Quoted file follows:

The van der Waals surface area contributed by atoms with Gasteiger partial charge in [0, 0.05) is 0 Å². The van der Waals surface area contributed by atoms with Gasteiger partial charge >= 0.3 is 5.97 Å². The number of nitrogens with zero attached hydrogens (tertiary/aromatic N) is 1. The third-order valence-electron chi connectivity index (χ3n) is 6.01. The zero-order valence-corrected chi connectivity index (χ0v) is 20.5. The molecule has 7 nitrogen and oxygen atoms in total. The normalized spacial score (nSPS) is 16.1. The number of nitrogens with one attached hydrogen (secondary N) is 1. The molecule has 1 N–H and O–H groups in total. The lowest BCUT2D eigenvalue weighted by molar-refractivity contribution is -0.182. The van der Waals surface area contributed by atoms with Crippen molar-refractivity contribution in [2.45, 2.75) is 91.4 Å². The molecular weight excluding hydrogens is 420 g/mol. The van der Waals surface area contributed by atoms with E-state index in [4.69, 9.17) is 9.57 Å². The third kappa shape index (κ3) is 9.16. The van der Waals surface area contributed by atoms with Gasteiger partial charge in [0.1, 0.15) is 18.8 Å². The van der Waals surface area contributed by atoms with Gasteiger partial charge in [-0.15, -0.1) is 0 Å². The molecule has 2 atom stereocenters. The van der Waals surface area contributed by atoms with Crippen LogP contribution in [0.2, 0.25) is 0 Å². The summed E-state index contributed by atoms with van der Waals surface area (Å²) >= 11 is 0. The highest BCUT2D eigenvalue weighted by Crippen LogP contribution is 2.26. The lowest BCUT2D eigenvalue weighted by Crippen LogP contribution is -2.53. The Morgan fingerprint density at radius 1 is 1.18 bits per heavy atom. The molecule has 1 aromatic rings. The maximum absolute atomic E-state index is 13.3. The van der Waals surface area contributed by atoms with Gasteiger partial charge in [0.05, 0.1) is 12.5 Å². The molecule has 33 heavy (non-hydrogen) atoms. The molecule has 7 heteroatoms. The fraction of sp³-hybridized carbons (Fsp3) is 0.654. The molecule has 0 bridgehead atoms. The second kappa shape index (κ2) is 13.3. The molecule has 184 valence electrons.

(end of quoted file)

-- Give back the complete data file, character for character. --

The van der Waals surface area contributed by atoms with Gasteiger partial charge in [0, 0.05) is 0 Å². The van der Waals surface area contributed by atoms with Gasteiger partial charge >= 0.3 is 5.97 Å². The number of nitrogens with zero attached hydrogens (tertiary/aromatic N) is 1. The third-order valence-electron chi connectivity index (χ3n) is 6.01. The zero-order valence-corrected chi connectivity index (χ0v) is 20.5. The molecule has 7 nitrogen and oxygen atoms in total. The normalized spacial score (nSPS) is 16.1. The number of nitrogens with one attached hydrogen (secondary N) is 1. The molecule has 1 N–H and O–H groups in total. The lowest BCUT2D eigenvalue weighted by molar-refractivity contribution is -0.182. The van der Waals surface area contributed by atoms with Crippen molar-refractivity contribution in [2.45, 2.75) is 91.4 Å². The molecular weight excluding hydrogens is 420 g/mol. The van der Waals surface area contributed by atoms with E-state index in [4.69, 9.17) is 9.57 Å². The third kappa shape index (κ3) is 9.16. The van der Waals surface area contributed by atoms with Gasteiger partial charge in [0.1, 0.15) is 18.8 Å². The van der Waals surface area contributed by atoms with Gasteiger partial charge in [-0.15, -0.1) is 0 Å². The molecule has 2 atom stereocenters. The van der Waals surface area contributed by atoms with Crippen LogP contribution in [0.2, 0.25) is 0 Å². The summed E-state index contributed by atoms with van der Waals surface area (Å²) >= 11 is 0. The highest BCUT2D eigenvalue weighted by Crippen LogP contribution is 2.26. The lowest BCUT2D eigenvalue weighted by Crippen LogP contribution is -2.53. The Morgan fingerprint density at radius 1 is 1.18 bits per heavy atom. The molecule has 1 aromatic rings. The maximum absolute atomic E-state index is 13.3. The van der Waals surface area contributed by atoms with Gasteiger partial charge in [0.05, 0.1) is 12.5 Å². The molecule has 33 heavy (non-hydrogen) atoms. The molecule has 7 heteroatoms. The fraction of sp³-hybridized carbons (Fsp3) is 0.654. The molecule has 0 bridgehead atoms. The second kappa shape index (κ2) is 13.3. The molecule has 184 valence electrons.